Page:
How is a nursing diagnosis used in nursing practice?
Nursing diagnosis is used in nursing practice to guide the selection of appropriate nursing interventions to address patient health problems. It is used to develop a care plan that outlines the nursing interventions, expected outcomes, and evaluation criteria. Nursing diagnosis is also used to communicate patient health problems to other members of the healthcare team.
How often should the nursing diagnosis be reviewed?
Nursing diagnosis should be reviewed regularly based on the patient’s changing health status and response to nursing interventions. It should be reassessed and revised as necessary to ensure that it accurately reflects the patient’s current health problems and needs.
Can a nursing diagnosis change over time?
Yes, a nursing diagnosis can change over time based on the patient’s changing health status and response to nursing interventions. It should be regularly reassessed and revised as necessary to ensure that it accurately reflects the patient’s current health problems and needs.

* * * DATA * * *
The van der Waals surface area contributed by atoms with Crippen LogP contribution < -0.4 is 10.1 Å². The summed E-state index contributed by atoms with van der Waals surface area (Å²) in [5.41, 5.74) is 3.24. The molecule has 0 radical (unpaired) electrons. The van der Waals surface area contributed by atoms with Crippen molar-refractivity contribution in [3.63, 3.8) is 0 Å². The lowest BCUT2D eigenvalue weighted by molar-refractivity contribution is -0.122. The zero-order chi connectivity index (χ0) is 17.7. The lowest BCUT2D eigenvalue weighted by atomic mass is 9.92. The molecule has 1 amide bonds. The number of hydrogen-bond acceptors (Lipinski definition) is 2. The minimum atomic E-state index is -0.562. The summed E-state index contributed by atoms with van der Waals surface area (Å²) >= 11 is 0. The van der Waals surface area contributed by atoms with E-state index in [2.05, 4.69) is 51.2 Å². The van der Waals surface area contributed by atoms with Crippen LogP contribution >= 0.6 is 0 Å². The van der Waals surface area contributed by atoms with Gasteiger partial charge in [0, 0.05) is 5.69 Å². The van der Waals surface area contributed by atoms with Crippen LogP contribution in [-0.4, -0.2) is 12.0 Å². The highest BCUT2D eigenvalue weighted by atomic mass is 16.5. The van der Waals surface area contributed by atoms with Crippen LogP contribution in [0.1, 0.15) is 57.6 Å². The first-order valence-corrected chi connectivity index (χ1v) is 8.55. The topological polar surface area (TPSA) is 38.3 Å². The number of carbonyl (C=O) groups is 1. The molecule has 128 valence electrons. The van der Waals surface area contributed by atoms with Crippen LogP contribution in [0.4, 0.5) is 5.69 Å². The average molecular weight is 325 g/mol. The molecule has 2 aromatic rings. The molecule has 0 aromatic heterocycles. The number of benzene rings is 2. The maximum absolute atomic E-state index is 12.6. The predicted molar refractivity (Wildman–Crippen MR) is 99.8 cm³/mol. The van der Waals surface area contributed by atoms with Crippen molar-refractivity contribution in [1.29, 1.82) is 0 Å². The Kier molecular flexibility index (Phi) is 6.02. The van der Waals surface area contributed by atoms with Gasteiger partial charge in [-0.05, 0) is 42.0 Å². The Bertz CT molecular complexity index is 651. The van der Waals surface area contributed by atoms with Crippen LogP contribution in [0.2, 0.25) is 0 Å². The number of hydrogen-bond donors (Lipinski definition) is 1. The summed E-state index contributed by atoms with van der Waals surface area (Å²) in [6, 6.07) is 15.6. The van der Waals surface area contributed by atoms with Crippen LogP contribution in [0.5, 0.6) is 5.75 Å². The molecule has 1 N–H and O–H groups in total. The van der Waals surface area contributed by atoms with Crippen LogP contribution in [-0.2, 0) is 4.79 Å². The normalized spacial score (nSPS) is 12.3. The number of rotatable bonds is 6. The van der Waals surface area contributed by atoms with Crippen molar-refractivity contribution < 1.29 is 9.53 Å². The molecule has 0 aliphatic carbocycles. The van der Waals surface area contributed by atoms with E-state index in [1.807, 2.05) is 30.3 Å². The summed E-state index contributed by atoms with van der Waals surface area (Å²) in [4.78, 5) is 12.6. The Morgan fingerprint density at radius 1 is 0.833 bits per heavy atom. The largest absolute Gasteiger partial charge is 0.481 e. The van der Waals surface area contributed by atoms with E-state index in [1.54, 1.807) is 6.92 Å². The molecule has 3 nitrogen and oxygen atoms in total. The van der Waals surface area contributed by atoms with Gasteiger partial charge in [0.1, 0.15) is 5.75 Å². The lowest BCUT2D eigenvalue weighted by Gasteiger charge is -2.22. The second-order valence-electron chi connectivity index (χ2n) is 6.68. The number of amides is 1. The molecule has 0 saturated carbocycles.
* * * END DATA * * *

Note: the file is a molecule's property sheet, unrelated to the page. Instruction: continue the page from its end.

Are nursing diagnoses evidence-based?
Yes, nursing diagnoses should be evidence-based and supported by the latest clinical practice guidelines and research. Evidence-based nursing diagnoses provide a basis for selecting appropriate nursing interventions and evaluating their effectiveness.
Conclusion: Nursing diagnoses are essential components of nursing practice. They help nurses identify the patients’ health problems, determine the underlying causes, and develop appropriate care plans. Nursing diagnoses provide a common language for nurses to communicate with each other and other healthcare professionals. The process of developing nursing diagnoses involves several steps, including assessment, analysis, clustering, interpretation, and formulation. Nursing diagnoses should be specific, measurable, achievable, relevant, and time-bound (SMART). By understanding the importance of nursing diagnoses and the process of developing them, nurses can provide individualized and effective care to their patients.